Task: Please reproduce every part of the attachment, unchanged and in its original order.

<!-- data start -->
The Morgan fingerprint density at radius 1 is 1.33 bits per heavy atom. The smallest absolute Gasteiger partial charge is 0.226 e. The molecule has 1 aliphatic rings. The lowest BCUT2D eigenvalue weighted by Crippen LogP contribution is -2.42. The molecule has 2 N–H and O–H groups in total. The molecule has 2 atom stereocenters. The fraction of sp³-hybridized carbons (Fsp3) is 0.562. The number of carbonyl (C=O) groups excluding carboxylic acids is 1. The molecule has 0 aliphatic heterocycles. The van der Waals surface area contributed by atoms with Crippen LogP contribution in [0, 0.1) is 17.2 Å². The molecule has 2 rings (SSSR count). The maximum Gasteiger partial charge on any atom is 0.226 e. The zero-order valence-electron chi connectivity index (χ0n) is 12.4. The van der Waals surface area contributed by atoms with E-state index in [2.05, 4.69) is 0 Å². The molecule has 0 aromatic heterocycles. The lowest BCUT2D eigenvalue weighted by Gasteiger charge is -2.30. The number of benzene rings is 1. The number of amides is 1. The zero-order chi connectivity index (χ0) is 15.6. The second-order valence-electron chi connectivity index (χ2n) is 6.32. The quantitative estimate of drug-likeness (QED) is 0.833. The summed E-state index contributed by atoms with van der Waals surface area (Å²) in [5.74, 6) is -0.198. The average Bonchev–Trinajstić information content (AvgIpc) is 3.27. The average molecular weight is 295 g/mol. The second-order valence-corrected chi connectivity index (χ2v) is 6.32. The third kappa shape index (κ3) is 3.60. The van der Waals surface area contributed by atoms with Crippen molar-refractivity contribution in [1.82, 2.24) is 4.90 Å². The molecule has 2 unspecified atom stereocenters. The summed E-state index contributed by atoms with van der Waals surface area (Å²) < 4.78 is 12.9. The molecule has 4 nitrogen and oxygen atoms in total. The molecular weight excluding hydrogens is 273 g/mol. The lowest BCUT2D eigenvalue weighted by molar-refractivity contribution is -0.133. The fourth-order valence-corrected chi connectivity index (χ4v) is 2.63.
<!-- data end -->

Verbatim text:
The Morgan fingerprint density at radius 1 is 1.33 bits per heavy atom. The smallest absolute Gasteiger partial charge is 0.226 e. The molecule has 1 aliphatic rings. The lowest BCUT2D eigenvalue weighted by Crippen LogP contribution is -2.42. The molecule has 2 N–H and O–H groups in total. The molecule has 2 atom stereocenters. The fraction of sp³-hybridized carbons (Fsp3) is 0.562. The number of carbonyl (C=O) groups excluding carboxylic acids is 1. The molecule has 0 aliphatic heterocycles. The van der Waals surface area contributed by atoms with Crippen LogP contribution in [0, 0.1) is 17.2 Å². The molecule has 2 rings (SSSR count). The maximum Gasteiger partial charge on any atom is 0.226 e. The zero-order valence-electron chi connectivity index (χ0n) is 12.4. The van der Waals surface area contributed by atoms with E-state index in [2.05, 4.69) is 0 Å². The molecule has 0 aromatic heterocycles. The lowest BCUT2D eigenvalue weighted by Gasteiger charge is -2.30. The number of benzene rings is 1. The number of amides is 1. The zero-order chi connectivity index (χ0) is 15.6. The second-order valence-electron chi connectivity index (χ2n) is 6.32. The quantitative estimate of drug-likeness (QED) is 0.833. The summed E-state index contributed by atoms with van der Waals surface area (Å²) in [5.74, 6) is -0.198. The average Bonchev–Trinajstić information content (AvgIpc) is 3.27. The average molecular weight is 295 g/mol. The second-order valence-corrected chi connectivity index (χ2v) is 6.32. The third kappa shape index (κ3) is 3.60. The van der Waals surface area contributed by atoms with Crippen molar-refractivity contribution in [1.82, 2.24) is 4.90 Å². The molecule has 2 unspecified atom stereocenters. The summed E-state index contributed by atoms with van der Waals surface area (Å²) < 4.78 is 12.9. The molecule has 4 nitrogen and oxygen atoms in total. The molecular weight excluding hydrogens is 273 g/mol. The lowest BCUT2D eigenvalue weighted by molar-refractivity contribution is -0.133. The fourth-order valence-corrected chi connectivity index (χ4v) is 2.63.